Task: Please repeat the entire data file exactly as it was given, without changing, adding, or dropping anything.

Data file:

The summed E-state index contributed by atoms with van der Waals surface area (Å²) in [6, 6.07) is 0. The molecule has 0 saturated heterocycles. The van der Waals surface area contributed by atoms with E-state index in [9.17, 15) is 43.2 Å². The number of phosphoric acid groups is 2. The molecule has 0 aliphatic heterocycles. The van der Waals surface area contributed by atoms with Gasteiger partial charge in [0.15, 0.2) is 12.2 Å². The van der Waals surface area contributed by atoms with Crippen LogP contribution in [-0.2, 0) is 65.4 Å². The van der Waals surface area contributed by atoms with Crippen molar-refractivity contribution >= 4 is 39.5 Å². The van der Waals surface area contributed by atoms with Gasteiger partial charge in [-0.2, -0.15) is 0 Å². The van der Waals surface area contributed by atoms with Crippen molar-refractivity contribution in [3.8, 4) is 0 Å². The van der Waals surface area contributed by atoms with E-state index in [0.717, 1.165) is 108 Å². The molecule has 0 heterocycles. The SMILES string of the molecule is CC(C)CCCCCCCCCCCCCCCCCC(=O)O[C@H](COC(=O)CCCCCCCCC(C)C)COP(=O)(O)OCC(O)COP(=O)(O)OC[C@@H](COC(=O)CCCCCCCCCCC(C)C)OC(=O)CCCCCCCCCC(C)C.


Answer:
The summed E-state index contributed by atoms with van der Waals surface area (Å²) in [6, 6.07) is 0. The molecule has 0 saturated heterocycles. The van der Waals surface area contributed by atoms with E-state index in [9.17, 15) is 43.2 Å². The number of phosphoric acid groups is 2. The molecule has 0 aliphatic heterocycles. The van der Waals surface area contributed by atoms with Gasteiger partial charge in [0.15, 0.2) is 12.2 Å². The van der Waals surface area contributed by atoms with Crippen LogP contribution in [-0.2, 0) is 65.4 Å². The van der Waals surface area contributed by atoms with Crippen molar-refractivity contribution >= 4 is 39.5 Å². The van der Waals surface area contributed by atoms with Gasteiger partial charge in [-0.2, -0.15) is 0 Å². The van der Waals surface area contributed by atoms with Crippen molar-refractivity contribution in [3.8, 4) is 0 Å². The van der Waals surface area contributed by atoms with E-state index in [0.717, 1.165) is 108 Å². The molecule has 0 heterocycles. The SMILES string of the molecule is CC(C)CCCCCCCCCCCCCCCCCC(=O)O[C@H](COC(=O)CCCCCCCCC(C)C)COP(=O)(O)OCC(O)COP(=O)(O)OC[C@@H](COC(=O)CCCCCCCCCCC(C)C)OC(=O)CCCCCCCCCC(C)C.